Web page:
Subscription streaming services such as Netflix and Lightbox are expected to show classifications from next year.
The Government has approved a plan from Internal Affairs Minister Tracey Martin to enforce self-classification of content from these providers to bring them into line with classification of movies and DVDs in New Zealand.
“What I’m hoping is that New Zealanders can have confidence that no matter what on-demand channel they are getting their entertainment from that they can trust and quite clearly see the classification… before they start the watching,” Ms Martin said.
A bill to amend the Films, Videos, and Publications Classification Act is set to be introduced by the end of November, with the law change expected by the middle of next year.
Provider classifications will be reviewed by the Office of Film and Literature Classification.
Ms Martin said she’s pleased the proposed amendment has got the support of other ministers with the urgent need for change demonstrated by Netflix programme 13 Reasons Why.
“The speed with which the industry has shifted into a shock and awe space. This is a small piece we can do now that will provide a level of protection for New Zealand families and New Zealand children," she said.
“I also hope that we will be able to see parents better informed and if they’re watching content, they’ll see that classification at the start and think maybe I’ll wait till the kids are in bed before I watch that particular series.”
Earlier this year, research published in The Journal of the American Medical Association reported an immediate increase in suicides was recorded in the age group of 10 to 19-year-olds in the three months after the release of 13 Reasons Why.
"Potentially greater proportional increases in suicides among females were noted," the research stated.
When the programme launched, there were no sexual violence or suicide content warnings.
Other examples of irregularity in the classification of subscription services include the series Slasher and American Gods which were classified R18 by the Office of Film and Literature Classification with warnings, but have no content warnings on Netflix and Prime Video.
Suicide Squad was classified R13 in New Zealand with warnings, but is rated M, for mature audiences, with no content warnings on Google Play.
Deputy Chief Censor Jared Mullen said providers can choose to submit programmes for classification by the office, have their own classification system approved by the office or use a digital tool that’s being created by the office to set appropriate classifications for New Zealand audiences.
“We see it as an opportunity to work with them to make sure their computer-based systems can consider New Zealand rating criteria and produce a sensible result for Kiwis,” Mr Mullen said.
He said warnings for sexual violence, self-harm and suicide content are important but often overlooked by US classifications.
“Younger audiences want to know if there’s self-harm content before they watch it.”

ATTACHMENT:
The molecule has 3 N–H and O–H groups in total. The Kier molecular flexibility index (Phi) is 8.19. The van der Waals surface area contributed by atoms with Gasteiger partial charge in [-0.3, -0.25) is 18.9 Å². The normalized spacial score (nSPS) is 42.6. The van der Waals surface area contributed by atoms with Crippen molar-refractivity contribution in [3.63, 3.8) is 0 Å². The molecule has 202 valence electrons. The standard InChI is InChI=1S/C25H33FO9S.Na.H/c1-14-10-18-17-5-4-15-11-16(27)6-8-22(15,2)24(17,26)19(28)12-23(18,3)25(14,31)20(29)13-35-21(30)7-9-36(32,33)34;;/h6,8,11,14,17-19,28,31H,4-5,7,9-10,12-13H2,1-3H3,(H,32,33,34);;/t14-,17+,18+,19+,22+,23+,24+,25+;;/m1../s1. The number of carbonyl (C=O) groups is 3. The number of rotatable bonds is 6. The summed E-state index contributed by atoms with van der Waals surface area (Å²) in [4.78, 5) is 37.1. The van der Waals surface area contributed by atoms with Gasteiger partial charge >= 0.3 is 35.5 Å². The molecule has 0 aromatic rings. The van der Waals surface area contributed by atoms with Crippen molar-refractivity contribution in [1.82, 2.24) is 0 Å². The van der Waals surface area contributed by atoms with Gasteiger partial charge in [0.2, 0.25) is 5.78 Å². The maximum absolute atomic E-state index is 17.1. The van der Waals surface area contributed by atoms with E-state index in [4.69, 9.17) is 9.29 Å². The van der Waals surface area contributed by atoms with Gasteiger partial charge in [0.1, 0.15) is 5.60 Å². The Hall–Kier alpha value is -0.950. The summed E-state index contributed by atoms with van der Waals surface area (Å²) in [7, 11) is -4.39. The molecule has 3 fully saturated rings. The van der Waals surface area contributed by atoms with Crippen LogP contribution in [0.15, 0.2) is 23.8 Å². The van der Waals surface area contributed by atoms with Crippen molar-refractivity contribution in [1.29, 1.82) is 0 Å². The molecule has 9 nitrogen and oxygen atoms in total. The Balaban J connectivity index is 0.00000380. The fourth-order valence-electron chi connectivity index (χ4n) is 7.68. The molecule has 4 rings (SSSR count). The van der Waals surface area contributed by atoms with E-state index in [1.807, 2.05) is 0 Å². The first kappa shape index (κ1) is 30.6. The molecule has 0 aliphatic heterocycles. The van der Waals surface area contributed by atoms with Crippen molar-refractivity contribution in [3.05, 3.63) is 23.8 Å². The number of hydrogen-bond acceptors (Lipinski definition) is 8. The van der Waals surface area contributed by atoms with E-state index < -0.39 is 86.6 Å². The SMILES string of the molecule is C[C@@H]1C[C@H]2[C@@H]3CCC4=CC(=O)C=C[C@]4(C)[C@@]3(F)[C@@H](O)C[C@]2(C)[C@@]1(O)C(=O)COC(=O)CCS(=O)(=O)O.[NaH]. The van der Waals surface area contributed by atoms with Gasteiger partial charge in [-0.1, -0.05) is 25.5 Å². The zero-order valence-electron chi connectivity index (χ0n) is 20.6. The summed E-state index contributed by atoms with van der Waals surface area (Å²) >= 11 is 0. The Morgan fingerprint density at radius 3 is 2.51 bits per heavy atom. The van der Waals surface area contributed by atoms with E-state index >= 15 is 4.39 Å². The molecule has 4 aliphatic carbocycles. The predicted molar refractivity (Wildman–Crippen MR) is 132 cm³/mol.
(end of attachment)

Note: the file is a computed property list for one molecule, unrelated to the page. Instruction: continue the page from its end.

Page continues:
Lisa Cox, the mother of two girls aged 15 and 20, said the move was good for parents but won’t make much difference for kids accessing potentially-harmful content.
“It’s more likely to attract their attention. They’re all interested in what their older brother or sister is doing. It’s like a button saying ‘Don’t push that', she said about classifying streaming services.
She said with kids being exposed to all sorts of content online, parental judgement and open conversation was the best approach to curbing kids from viewing disturbing footage.
Deputy Chief Censor Jared Mullen said parents need to be aware of restricted access controls provided on streaming services and classification will answer a “fundamental right” for consumers to be informed about products and services.
“The reality is for older children, they’re accessing content anyway but they still want to know what they’re watching and be warned of key things.”
Ms Martin said the amendment is the “best we can do”, giving people the information to know what they’re watching before they view it and if they don’t want to see what they’ve viewed again, they can make informed decisions on programmes with the same classification in the future.
Any service that requires payment from customers will be subject to the law change.
In a statement this afternoon, a spokesperson for Spark, which owns streaming service Lightbox, said the company supports the change.
"As a business, we strive to provide appropriate guidance and protection to our customers, especially families and young people," the company said.
"However, we’re also mindful that customers want access to the latest shows and entertainment content without significant delay and are pleased that the changes to the Classification Act take this into consideration."
Netflix has also welcomed the Government's move.
"Classification, and the ability to self classify, is important. We welcome this change and look forward to working with the Government to implement it," a spokesperson said in a statement.